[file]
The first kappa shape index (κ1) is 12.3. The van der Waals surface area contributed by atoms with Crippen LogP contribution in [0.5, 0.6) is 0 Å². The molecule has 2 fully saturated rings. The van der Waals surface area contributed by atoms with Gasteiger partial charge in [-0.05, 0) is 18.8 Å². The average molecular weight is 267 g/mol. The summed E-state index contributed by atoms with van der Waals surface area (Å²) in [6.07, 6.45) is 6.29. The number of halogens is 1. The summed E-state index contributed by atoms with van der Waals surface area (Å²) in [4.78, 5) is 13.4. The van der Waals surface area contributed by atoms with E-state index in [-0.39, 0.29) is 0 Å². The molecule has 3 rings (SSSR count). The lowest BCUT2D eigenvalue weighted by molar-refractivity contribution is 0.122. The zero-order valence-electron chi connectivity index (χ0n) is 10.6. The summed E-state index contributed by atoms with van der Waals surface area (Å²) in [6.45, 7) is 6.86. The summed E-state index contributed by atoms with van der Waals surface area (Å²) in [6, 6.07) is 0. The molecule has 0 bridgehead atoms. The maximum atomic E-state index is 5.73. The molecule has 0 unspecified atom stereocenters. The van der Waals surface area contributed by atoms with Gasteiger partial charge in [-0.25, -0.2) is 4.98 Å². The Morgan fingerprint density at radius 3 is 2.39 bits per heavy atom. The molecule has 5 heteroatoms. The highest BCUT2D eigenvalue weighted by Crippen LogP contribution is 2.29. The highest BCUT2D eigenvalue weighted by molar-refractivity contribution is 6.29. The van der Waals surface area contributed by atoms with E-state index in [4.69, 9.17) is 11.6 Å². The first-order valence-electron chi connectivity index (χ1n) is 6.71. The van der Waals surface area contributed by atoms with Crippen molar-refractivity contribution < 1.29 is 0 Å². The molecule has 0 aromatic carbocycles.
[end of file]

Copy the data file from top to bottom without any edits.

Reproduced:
The first kappa shape index (κ1) is 12.3. The van der Waals surface area contributed by atoms with Crippen LogP contribution in [0.5, 0.6) is 0 Å². The molecule has 2 fully saturated rings. The van der Waals surface area contributed by atoms with Gasteiger partial charge in [-0.05, 0) is 18.8 Å². The average molecular weight is 267 g/mol. The summed E-state index contributed by atoms with van der Waals surface area (Å²) in [6.07, 6.45) is 6.29. The number of halogens is 1. The summed E-state index contributed by atoms with van der Waals surface area (Å²) in [4.78, 5) is 13.4. The van der Waals surface area contributed by atoms with E-state index in [-0.39, 0.29) is 0 Å². The molecule has 3 rings (SSSR count). The lowest BCUT2D eigenvalue weighted by molar-refractivity contribution is 0.122. The zero-order valence-electron chi connectivity index (χ0n) is 10.6. The summed E-state index contributed by atoms with van der Waals surface area (Å²) in [6.45, 7) is 6.86. The summed E-state index contributed by atoms with van der Waals surface area (Å²) in [6, 6.07) is 0. The molecule has 0 bridgehead atoms. The maximum atomic E-state index is 5.73. The molecule has 0 unspecified atom stereocenters. The van der Waals surface area contributed by atoms with Gasteiger partial charge in [-0.25, -0.2) is 4.98 Å². The Morgan fingerprint density at radius 3 is 2.39 bits per heavy atom. The molecule has 5 heteroatoms. The highest BCUT2D eigenvalue weighted by Crippen LogP contribution is 2.29. The highest BCUT2D eigenvalue weighted by molar-refractivity contribution is 6.29. The van der Waals surface area contributed by atoms with E-state index in [4.69, 9.17) is 11.6 Å². The first-order valence-electron chi connectivity index (χ1n) is 6.71. The van der Waals surface area contributed by atoms with Crippen molar-refractivity contribution < 1.29 is 0 Å². The molecule has 0 aromatic carbocycles.